On the other hand, it is “a common misconception that all students who are involved with student media are dead set on a career in journalism. While this may be true in some cases, skills like working to a deadline and conducting an interview will prepare you for a range of career paths. Meeting new people, especially people you wouldn’t normally come across, can be rewarding in itself.” In Gemma’s case, it would appear that the Waterfront became a real life love story as she met her future husband through their involvement with the paper.
In the case of student journalism – it doesn’t stop with the written word. In an increasingly digital age, it is certainly worthwhile to get some experience of working on a website; it’ll provide the chance to gain “knowledge of SEO, and publishing platforms such as WordPress – essential for the budding digital journalist.” Within student media, there are also chances to get involved with the radio which could see you landing interviews with those in the music industry. Furthermore, gaining skills in using a camera is becoming increasingly valuable. “Video expertise is increasingly in demand among media employers, with video content being three times more likely to be shared on social media than text alone.”
Interestingly, student journalism is “often – and rightly – applauded for the work it does at universities across the country. Many of those who now sit atop newsprint began their days in student newsrooms, chasing stories across campus. Jeremy Paxman, for example, began his career as the editor of Cambridge’s Varsity.” I asked Gemma why she believes that student journalism is important – she responded that lots of students don’t know what really goes on within the University and the Students’ Union. Student journalism holds these people to account.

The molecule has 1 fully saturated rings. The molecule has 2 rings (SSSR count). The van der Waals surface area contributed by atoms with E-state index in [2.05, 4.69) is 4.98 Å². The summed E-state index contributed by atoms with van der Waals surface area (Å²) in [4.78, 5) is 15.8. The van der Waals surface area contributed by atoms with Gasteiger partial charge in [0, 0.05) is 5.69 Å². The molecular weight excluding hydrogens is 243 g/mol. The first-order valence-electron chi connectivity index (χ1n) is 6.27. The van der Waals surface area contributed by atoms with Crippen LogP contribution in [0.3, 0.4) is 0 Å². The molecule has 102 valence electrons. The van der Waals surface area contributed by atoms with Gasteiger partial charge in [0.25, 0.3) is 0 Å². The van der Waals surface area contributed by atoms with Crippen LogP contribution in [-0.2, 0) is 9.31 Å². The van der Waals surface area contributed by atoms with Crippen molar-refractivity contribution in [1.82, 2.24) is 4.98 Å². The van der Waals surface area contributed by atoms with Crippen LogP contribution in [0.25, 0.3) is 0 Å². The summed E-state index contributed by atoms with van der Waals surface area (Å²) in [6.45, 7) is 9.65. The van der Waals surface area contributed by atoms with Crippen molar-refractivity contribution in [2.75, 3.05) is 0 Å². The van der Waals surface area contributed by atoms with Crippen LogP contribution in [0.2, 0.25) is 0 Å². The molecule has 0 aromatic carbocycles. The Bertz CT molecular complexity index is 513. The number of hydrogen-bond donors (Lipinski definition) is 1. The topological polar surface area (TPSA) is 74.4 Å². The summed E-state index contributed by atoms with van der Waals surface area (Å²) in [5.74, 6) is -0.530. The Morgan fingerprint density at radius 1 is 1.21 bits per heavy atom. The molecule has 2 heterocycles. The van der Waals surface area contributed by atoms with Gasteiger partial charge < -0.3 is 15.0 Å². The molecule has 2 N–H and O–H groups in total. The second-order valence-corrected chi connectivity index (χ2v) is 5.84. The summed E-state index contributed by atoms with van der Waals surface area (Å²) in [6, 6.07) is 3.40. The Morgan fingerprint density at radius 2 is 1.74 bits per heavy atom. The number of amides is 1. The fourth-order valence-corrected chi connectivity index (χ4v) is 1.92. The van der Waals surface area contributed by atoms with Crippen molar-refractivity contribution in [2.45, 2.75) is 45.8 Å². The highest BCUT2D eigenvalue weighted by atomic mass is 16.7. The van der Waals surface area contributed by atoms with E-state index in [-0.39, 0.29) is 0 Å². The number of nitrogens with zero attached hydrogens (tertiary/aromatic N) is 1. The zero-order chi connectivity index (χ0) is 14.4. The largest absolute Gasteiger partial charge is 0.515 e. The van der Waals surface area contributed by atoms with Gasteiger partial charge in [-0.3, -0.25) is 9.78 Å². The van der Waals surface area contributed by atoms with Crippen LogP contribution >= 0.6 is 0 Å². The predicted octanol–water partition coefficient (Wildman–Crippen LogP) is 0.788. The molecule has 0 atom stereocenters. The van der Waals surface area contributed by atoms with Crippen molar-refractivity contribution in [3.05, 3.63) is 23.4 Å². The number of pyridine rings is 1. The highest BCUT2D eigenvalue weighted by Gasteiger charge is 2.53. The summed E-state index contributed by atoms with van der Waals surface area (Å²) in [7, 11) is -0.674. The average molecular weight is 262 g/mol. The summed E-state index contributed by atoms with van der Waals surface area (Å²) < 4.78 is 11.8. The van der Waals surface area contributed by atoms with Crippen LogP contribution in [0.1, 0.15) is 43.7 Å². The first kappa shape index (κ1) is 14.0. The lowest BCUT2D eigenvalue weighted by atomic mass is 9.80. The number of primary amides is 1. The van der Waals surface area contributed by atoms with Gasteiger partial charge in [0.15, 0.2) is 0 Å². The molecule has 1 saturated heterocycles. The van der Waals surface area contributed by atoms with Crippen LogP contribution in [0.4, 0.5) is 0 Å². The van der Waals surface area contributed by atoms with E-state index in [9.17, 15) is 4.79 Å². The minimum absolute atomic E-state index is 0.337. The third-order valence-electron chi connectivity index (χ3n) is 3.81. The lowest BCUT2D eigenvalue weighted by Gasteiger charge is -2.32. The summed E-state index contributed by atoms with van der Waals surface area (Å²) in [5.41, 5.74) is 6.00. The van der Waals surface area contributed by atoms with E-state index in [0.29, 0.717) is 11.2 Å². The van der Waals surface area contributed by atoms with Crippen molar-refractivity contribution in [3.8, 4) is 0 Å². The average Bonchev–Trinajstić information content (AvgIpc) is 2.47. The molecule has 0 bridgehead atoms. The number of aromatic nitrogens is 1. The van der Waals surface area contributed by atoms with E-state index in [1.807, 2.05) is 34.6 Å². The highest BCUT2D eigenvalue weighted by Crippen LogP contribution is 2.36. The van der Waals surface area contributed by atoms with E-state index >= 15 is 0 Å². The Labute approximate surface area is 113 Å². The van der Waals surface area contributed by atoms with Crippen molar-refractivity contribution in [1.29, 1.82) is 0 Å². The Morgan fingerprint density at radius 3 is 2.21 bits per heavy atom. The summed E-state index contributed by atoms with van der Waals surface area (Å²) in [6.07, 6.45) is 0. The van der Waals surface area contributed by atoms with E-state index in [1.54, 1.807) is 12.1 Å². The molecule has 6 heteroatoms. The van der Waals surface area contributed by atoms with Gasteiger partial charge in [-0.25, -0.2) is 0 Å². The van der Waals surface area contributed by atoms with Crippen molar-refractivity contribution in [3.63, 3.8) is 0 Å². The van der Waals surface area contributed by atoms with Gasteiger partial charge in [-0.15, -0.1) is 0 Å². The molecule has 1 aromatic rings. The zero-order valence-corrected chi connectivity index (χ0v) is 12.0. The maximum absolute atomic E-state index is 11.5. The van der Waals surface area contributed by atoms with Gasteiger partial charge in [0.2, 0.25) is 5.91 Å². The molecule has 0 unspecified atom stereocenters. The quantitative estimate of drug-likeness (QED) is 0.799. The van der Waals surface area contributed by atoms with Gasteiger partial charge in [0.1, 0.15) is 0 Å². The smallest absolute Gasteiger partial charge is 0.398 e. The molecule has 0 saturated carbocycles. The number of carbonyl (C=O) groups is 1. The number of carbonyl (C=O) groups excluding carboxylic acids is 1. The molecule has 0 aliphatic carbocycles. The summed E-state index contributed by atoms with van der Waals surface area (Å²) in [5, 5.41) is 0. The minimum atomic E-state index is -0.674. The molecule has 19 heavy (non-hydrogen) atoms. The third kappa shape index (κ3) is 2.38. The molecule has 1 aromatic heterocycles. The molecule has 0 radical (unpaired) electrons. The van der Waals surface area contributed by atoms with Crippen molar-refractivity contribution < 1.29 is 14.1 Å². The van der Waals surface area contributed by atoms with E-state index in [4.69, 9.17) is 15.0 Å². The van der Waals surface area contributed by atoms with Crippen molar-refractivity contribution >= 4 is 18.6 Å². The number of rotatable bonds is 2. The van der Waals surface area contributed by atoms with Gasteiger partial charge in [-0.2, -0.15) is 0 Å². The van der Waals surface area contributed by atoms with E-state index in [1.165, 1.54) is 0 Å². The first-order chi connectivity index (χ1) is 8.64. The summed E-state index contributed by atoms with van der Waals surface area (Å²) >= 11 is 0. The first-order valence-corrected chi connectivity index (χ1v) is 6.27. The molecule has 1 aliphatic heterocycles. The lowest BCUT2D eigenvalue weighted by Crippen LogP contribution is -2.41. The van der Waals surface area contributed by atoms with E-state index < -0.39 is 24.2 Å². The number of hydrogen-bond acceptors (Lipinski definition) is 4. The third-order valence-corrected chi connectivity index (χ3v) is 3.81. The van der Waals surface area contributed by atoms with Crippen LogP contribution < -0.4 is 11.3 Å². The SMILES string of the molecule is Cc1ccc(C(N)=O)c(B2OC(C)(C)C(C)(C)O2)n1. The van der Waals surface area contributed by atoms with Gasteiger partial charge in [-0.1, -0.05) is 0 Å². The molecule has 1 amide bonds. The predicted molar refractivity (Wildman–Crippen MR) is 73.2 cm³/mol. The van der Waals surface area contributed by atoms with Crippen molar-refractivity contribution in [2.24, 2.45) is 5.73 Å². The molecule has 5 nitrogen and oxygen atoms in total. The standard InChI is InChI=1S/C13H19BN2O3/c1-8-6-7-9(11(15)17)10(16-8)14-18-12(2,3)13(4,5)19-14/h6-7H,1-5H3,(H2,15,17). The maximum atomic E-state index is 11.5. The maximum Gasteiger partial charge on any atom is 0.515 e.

If you’re thinking about getting involved with student journalism and our students’ newspaper here at Swansea University, there is so much to learn from being a part of the Waterfront. One thing that Gemma highlighted was that the Waterfront team was like a family to her. However, she also further developed her passion for journalism by just doing it. There are many ways to make the most about being involved with us here at the Waterfront. By writing for us, you begin to build a portfolio of published articles – not only do numerous articles printed in the paper make a proud wall display, but it’s useful to have real hard copies of published articles when attending job interviews. Writing for the paper also enables you to develop a writing style that is completely different to the writing style that is expected in academic essays at University.
“It is easier to begin writing (or editing or designing) as an Undergraduate than to start picking it up once you’re already out in the wider world.”
Read more about getting involved as a student journalist in these articles with The Guardian here and here; there is also more advice on how to get the most of out your time with your student newspaper here.